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On August 7, 1999 the Boston Globe reported that a doctoral student had uncovered a dark secret in Vermont's past...
Scientists in the 1920s and '30s had an active eugenics plan to eliminate the state's "degenerate" bloodlines and replenish "old pioneer stock." In a book to be published later this year, Nancy Gallagher details the plan called the "Vermont Eugenics Survey." The 12-year survey, developed by an independent team of social scientists, studied "good" and "bad" families in the state and listed those which it determined needed to be eliminated, Gallagher told The Boston Globe for a story in Saturday's editions. The report was circulated among policymakers at the time and led to the passage of a 1931 sterilization law. The law resulted in the sterilization of several hundred poor, rural Vermonters, Abenaki Indians and others deemed unfit to procreate...
Now, Chaunce Benedict, superintendent of Caledonia Central Supervisory Union states...
"I certainly would recognize the concern if there was a negative representation being made. I haven't, from my point of view, seen that. Our symbol or team name has been around a long, long time and there is a great deal of allegiance and pride from which it comes. If you look back to the history of Danville, Injun Joe is a well-known historical figure."
Home of the Danville Indians
Schools with an "Indian" mascot and or logo are actually teaching both the community and the students that racism is acceptable. What better way than this to indicate to children that stereotyping is a permitted activity, after all it is endorsed educators and school boards alike. The silence of those in authority in essence gives consent to this kind cultural disrespect. Allowing Native people to be used as mascots is wrong, disrespectful and dehumanizing. Non-natives cannot excuse this behavior by claiming that this activity is an "honor." Native people have said over and over that they are not honored by this kind of misuse of Indian image and culture.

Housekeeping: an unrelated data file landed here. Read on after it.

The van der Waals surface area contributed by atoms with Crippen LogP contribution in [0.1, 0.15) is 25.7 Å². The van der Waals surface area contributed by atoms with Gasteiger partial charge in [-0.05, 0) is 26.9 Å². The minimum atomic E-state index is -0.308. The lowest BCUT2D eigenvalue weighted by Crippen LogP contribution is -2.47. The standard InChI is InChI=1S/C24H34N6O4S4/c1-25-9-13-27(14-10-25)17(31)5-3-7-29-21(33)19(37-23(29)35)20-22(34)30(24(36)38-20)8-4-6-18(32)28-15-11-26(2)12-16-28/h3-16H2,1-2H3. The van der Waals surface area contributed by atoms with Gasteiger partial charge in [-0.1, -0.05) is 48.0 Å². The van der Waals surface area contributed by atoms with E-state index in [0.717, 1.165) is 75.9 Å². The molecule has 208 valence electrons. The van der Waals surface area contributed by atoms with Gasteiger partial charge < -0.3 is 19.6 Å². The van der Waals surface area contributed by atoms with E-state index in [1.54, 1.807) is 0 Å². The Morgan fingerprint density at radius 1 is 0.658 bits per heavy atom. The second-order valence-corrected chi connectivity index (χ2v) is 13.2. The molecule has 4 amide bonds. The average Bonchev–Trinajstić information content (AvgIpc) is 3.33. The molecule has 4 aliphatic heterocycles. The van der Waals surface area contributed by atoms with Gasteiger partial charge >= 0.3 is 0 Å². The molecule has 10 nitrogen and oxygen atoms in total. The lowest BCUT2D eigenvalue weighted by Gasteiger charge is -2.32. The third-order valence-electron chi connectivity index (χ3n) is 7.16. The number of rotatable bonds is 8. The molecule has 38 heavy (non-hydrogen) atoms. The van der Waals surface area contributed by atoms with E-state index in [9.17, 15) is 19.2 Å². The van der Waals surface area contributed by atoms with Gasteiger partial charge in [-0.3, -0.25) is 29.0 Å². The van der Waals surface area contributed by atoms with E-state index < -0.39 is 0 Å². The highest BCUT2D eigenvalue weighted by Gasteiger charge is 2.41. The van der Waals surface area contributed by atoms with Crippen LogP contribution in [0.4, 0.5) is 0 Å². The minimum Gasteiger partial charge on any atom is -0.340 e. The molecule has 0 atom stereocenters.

In 1992 the National Education Association (NEA) condemned the use of "...derogatory names and symbols of ethnic groups for school, sporting teams and mascots..." For a further viewpoint on the derogatory nature of Indian mascots read the commentary by Native author Ward Churchill entitled Let's Spread the Fun Around in which he suggests in very graphic language that other cultural groups in this country should consider "joining in the fun" and have sports teams "named" after them:
First, as a counterpart to the Redskins, we need an NFL team called "Niggers" to honor Afro-Americans. Half-time festivities for fans might include a simulated stewing of the opposing coach in a large pot while players and cheerleaders dance around it, garbed in leopard skins and wearing fake bones in their noses. This concept obviously goes along with the kind of gaiety attending the Chop, but also with the actions of the Kansas Chiefs, whose team members - prominently including black members - lately appeared on a poster ,looking "fierce" and "savage" by way of wearing Indian regalia. Just a bit of harmless "morale boosting," says the Chief's front office. You bet.
A young Warriors fight..., In Whose Honor?, Dead Indians..., The continuing war..., Ethnic Cleansing, Sterilizations, Good ones should be dead..., Continuing hate..., No more babies...
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